My opponent opposes this plan. He calls it association health plans, and he opposes them. He says that health plans such at these, association health plans, would hurt consumers. No, what hurts consumers is not having health insurance. What hurts consumers is small businesses don't have the same advantages that big businesses have. Under my plan the same laws that protect workers at large companies will protect consumers at small companies. It is time to stop the excuses. It is time to act to give more Americans quality health insurance coverage. (Applause.)

We need to expand tax-free health savings accounts. These are important for our consumers. These are tax-free way to save for your own health care needs. Small businesses will be given tax credits that encourage them to put money into health savings accounts for their employees. We want more people to have their health savings accounts. So they make decisions based on the advice of their doctor -- not somebody working at a distant HMO. In order to make sure health care is available and affordable, we need to expand community health centers all across our country. These are places where the indigent and poor can find preventative care, and primary care help. In order to make sure health care is available and affordable, we're going to spread health information technology throughout our society.

In order to make sure health care is available and affordable, we need to do something about the junk lawsuits that are running good docs out of business and running up the costs of health care. (Applause.) I hear from people everywhere I go about the problems of the junk lawsuits. I hear from OB/GYNs how hard it is to practice their profession. I hear from pregnant women who are worried about the fact they can't find a good doc. See, I don't think you can be pro-doctor and pro-patient and pro-trial lawyer at the same time. (Laughter.) I think you have to choose. My opponent has made his choice and he put a trial lawyer on the ticket. I made my choice: I am for medical liability reform -- now. (Applause.)

See, I think the problem in this campaign that my opponent has is that it's a plan that is massive and it's big and it puts the government in control of health care. And you can tell it's massive by the price tag. This week an independent group estimated the cost of Senator Kerry's plan would be $1.5 trillion -- that's trillion with a T. (Laughter.) And that's big even for a senator from Massachusetts. (Laughter.) The only possible way for him to pay for this plan is to tax you.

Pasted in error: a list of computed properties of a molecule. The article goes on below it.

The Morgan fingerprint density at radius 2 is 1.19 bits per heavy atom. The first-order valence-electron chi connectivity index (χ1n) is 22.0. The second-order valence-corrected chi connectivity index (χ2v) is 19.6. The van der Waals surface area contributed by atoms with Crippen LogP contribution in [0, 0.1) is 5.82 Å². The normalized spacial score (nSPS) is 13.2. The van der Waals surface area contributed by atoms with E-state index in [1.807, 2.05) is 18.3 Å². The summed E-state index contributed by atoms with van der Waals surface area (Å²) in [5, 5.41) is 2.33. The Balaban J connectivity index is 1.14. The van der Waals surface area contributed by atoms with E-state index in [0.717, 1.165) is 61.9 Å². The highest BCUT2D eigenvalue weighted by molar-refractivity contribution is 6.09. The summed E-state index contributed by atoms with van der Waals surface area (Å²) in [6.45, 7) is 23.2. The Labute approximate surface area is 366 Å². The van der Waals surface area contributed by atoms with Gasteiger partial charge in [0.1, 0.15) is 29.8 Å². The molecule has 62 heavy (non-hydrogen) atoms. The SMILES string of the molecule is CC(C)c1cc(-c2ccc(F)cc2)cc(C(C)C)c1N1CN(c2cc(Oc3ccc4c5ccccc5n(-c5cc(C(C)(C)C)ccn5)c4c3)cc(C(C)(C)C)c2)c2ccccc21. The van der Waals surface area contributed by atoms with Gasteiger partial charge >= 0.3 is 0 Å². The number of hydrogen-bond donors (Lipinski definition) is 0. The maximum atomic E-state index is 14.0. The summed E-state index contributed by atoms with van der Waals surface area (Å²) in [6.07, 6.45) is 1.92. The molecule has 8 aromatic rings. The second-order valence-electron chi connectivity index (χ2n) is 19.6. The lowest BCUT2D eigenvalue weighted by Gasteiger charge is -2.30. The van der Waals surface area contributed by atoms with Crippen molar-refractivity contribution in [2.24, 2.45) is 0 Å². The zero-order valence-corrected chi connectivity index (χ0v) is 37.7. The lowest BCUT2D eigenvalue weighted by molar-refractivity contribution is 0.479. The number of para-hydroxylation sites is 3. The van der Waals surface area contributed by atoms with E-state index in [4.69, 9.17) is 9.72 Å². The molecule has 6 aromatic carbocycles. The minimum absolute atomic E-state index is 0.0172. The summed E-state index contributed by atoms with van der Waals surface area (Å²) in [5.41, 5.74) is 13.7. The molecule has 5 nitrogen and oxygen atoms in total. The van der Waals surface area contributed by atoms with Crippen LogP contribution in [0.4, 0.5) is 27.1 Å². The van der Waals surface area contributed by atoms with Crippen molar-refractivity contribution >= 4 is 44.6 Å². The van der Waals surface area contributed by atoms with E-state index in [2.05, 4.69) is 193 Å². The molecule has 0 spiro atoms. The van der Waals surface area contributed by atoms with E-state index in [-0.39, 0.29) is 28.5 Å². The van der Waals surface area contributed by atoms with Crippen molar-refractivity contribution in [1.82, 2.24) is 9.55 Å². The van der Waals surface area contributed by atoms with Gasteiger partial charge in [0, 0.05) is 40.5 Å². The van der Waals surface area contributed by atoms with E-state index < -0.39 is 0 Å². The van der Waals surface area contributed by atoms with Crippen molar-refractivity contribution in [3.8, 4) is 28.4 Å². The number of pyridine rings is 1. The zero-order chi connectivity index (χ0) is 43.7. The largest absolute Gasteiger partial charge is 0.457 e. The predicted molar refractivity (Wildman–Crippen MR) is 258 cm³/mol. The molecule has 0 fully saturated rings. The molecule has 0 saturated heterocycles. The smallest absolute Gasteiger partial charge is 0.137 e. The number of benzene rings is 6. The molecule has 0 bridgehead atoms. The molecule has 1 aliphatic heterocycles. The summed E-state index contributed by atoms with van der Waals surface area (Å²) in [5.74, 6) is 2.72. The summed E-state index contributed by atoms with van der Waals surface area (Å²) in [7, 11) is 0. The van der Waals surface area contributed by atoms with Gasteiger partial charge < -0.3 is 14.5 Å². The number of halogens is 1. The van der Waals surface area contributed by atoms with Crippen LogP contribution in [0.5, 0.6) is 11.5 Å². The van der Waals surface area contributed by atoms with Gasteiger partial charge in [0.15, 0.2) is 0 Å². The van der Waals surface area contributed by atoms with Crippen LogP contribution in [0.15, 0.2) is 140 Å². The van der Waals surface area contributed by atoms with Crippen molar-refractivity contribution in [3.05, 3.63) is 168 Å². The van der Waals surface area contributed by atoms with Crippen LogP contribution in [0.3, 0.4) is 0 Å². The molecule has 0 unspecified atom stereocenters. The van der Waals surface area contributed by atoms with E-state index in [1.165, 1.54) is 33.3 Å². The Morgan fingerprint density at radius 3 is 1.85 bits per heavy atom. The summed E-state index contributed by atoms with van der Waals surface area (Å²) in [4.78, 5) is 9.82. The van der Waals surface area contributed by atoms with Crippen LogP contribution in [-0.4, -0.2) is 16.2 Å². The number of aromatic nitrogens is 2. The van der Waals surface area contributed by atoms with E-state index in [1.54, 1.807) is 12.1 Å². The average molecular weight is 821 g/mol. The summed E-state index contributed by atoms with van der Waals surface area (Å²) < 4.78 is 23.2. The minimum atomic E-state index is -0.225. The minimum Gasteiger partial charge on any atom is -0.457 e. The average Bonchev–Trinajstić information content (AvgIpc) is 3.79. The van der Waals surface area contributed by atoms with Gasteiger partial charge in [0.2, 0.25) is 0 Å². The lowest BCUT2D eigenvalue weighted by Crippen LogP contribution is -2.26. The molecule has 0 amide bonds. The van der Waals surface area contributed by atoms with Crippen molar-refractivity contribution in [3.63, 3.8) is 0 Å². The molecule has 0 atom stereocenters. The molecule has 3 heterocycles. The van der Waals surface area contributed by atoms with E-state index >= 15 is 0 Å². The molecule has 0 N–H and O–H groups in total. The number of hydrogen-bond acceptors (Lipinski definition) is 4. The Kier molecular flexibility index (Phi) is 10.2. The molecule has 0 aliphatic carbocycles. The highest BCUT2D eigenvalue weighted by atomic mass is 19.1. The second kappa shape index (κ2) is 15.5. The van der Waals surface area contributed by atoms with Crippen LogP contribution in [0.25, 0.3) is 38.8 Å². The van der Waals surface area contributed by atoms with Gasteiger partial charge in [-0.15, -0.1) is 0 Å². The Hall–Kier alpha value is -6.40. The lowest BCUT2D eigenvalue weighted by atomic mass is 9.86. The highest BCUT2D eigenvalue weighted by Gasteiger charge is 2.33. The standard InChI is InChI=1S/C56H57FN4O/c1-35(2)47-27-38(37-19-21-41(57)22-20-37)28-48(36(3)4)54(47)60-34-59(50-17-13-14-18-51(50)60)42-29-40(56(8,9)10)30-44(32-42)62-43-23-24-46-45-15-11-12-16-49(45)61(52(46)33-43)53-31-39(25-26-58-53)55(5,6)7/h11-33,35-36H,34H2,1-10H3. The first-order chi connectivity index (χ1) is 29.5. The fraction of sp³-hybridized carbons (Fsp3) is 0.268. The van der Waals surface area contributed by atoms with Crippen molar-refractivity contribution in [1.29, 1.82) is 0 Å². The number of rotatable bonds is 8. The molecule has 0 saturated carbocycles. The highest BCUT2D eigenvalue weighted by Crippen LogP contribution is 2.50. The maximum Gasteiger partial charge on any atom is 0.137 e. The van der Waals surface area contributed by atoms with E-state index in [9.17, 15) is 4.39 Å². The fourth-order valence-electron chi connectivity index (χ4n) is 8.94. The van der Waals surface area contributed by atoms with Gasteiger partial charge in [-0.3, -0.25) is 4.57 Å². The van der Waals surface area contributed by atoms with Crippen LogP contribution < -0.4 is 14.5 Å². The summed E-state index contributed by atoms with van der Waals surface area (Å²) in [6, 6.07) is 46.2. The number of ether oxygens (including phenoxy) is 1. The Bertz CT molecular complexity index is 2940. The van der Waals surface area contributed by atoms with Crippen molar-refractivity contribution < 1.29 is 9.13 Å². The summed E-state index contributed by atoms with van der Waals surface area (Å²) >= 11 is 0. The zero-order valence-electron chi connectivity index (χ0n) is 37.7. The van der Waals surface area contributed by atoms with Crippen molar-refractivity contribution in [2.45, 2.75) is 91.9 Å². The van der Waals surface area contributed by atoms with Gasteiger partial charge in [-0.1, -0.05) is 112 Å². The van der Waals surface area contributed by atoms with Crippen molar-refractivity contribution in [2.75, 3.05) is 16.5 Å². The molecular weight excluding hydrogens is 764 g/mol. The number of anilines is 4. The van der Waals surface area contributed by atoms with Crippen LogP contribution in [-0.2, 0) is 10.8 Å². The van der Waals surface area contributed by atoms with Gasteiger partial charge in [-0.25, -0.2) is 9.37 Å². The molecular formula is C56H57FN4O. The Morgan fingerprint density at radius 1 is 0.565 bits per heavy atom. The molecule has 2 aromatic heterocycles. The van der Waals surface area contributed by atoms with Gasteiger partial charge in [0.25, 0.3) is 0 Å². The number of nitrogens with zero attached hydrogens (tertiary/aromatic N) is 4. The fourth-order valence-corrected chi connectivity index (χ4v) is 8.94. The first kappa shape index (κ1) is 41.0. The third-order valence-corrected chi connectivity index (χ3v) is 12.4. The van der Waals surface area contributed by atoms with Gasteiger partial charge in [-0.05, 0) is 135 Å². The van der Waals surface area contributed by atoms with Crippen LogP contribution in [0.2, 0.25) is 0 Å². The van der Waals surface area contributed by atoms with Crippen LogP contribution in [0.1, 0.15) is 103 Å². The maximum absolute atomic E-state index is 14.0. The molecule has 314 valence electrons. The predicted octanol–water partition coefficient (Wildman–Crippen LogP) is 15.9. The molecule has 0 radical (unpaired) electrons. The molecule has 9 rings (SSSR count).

The other problem is that it expands the government. See, I'm going to give you an example. His plan will crowd out private health insurance, giving businesses an incentive to drop the health care plans they currently provide. That's the reality of expanding Medicaid coverage. A recent study showed that the plan would cause 8 million low to moderate income workers to lose private health coverage they currently get at work and be placed on Medicaid. Now, here's the problem with that: Medicaid is a government program. And when the government is in charge, bureaucrats make the decisions, deciding what doctors you can see and what health services are covered. That's the exact opposite of what we believe. I believe that when we reform and strengthen health care, the health decisions must be made by doctors and patients, not by bureaucrats in Washington, D.C. (Applause.)

In changing times, it helps to promote -- it helps families to promote ownership. If you own something, it brings stability in your life. During my administration, the home ownership rates in America are at an all-time high. More and more people are owning their own home. It's a fantastically hopeful sign for our country when people are opening the front door where they live saying, welcome to my house, welcome to my piece of property. (Applause.) Over the next years, we'll continue to expand ownership to every corner of America to help our families bring stability in times of change.

And we've got to understand our retirement systems need to be strengthened. If you're a Social Security recipient, nothing is going to change. I don't care how hot the political rhetoric gets, you're safe. Nothing changes. There's ample money in the Social Security trust to take care of you. For baby boomers like me, there's money in the trust to take care of us. But we need to think about our children and our grandchildren when it comes to Social Security. And I believe, in order to strengthen Social Security for the young, they must be allowed to take some of their tax money and set up a personal account, a personal savings account that strengthens Social Security, a personal savings account they call their own, and a personal savings account that government cannot take away. (Applause.)